Journalists in Western Region attends anti-corruption workshop
Takoradi June 7, GNA - The Ghana Anti-Corruption Coalition (GACC) at the weekend organised a day's workshop on the Whistleblowers Act for some journalists in Takoradi in the Western Region. GACC, which seeks to facilitate anti-corruption activities in Ghana through the concerted efforts of its members in collaboration with vital stakeholders like the media, has since 2009 been engaging journalists in such workshops.
Mrs Florence Dennis, Executive Secretary of the Coalition said the Whistle blowing was a crucial tool for exposing corrupt practices. She said whistle blowing programme was one of the best practices and operational expressions of corporate entities to build a responsible and ethical organisational culture that required conscious and unwavering commitment. Mrs Dennis said although the Act was passed in 2006, its implementation had caused controversies mainly due to lack of understanding of the whistleblowers and the organisations that should provide information to them. She said lack of understanding of the purpose of whistle blowing tend to put the individual at risk. Mrs Dennis said the Act offered opportunities and protection for whistleblowers and this should be understood by the people who would make use of them. She said anybody could blow the whistle about any person or institution as long he or she had good reason to so, explaining that reliable information that indicates impropriety was good grounds for one to blow the whistle.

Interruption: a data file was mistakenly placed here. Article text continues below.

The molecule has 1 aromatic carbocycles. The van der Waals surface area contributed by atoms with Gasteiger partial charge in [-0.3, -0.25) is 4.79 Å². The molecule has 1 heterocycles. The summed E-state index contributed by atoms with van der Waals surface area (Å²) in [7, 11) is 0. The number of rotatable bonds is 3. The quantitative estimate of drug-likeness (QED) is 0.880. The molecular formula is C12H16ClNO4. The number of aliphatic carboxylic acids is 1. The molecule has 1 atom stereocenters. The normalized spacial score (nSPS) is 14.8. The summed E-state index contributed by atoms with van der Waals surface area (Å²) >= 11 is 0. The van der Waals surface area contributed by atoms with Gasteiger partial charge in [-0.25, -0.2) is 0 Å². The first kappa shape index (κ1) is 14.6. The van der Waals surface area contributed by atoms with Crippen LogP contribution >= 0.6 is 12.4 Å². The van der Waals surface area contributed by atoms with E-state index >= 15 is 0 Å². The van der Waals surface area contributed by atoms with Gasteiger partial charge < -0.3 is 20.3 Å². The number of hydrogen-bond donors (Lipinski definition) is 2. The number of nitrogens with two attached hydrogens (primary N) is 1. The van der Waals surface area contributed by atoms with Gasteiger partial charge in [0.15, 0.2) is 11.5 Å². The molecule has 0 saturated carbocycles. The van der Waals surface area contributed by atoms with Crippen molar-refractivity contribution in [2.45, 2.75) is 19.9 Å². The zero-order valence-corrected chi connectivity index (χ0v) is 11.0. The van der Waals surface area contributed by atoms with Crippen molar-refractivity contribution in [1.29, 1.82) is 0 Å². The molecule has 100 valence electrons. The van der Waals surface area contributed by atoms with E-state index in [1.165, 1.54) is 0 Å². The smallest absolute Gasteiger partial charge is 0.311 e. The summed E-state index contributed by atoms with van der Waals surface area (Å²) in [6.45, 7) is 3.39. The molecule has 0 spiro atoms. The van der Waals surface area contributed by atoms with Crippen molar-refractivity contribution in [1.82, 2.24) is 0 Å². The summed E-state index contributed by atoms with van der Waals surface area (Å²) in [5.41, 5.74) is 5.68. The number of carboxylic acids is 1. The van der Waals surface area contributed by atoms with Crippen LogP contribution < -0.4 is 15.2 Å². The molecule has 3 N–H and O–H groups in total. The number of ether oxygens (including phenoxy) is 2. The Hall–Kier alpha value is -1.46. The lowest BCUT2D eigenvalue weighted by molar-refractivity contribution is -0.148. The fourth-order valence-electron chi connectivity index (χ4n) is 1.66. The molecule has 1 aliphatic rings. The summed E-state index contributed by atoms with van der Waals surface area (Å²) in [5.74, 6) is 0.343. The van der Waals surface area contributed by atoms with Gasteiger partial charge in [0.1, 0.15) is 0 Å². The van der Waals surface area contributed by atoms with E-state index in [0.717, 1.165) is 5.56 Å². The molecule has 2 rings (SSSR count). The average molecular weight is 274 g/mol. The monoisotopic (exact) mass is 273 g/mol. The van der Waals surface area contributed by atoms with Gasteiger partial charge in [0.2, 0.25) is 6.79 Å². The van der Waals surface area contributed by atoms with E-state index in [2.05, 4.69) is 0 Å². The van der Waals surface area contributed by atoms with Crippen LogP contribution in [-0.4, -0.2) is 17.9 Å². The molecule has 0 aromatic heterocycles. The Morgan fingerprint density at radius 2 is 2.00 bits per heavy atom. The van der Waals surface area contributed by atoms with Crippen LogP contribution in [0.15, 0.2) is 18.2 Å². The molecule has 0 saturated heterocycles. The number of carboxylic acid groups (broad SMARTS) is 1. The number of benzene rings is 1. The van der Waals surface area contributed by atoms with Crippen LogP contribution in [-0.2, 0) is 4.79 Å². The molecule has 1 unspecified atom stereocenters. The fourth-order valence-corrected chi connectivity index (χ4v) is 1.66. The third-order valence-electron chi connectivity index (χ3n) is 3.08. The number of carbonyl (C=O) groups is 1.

The Executive Secretary said impropriety could be disclosed to an employer, a Police Officer, the Attorney General, Auditor General, a staff of the intelligence agencies, a member of parliament, Serious Fraud Office, Commission on Human Rights and Administrative Justice, National Media Commission, Narcotics Board, a chief or traditional elder. Others are a head of a recognised religious body, a member of the District Assembly, a Minister of State, the Office of the President, Ghana Revenue Commission and a District Chief Executive. Mrs Dennis said the law encouraged and supported disclosure about impropriety that had already occurred, is occurring or about to occur. She said the most important thing was that the disclosure must be based on facts and not suspicions, suppositions and conjectures. "Under the law, a person who intends to make a disclosure of impropriety must have reasonable cause for doing so and the law does not permit individuals to make disclosures based only on suspicion, speculation, haunches or guesses," she stressed.
Mrs Dennis said the law protects only persons who follow the prescribed steps in making a disclosure of impropriety and in order to be protected, a whistleblower must make the revelation only to persons or institutions specified by the law.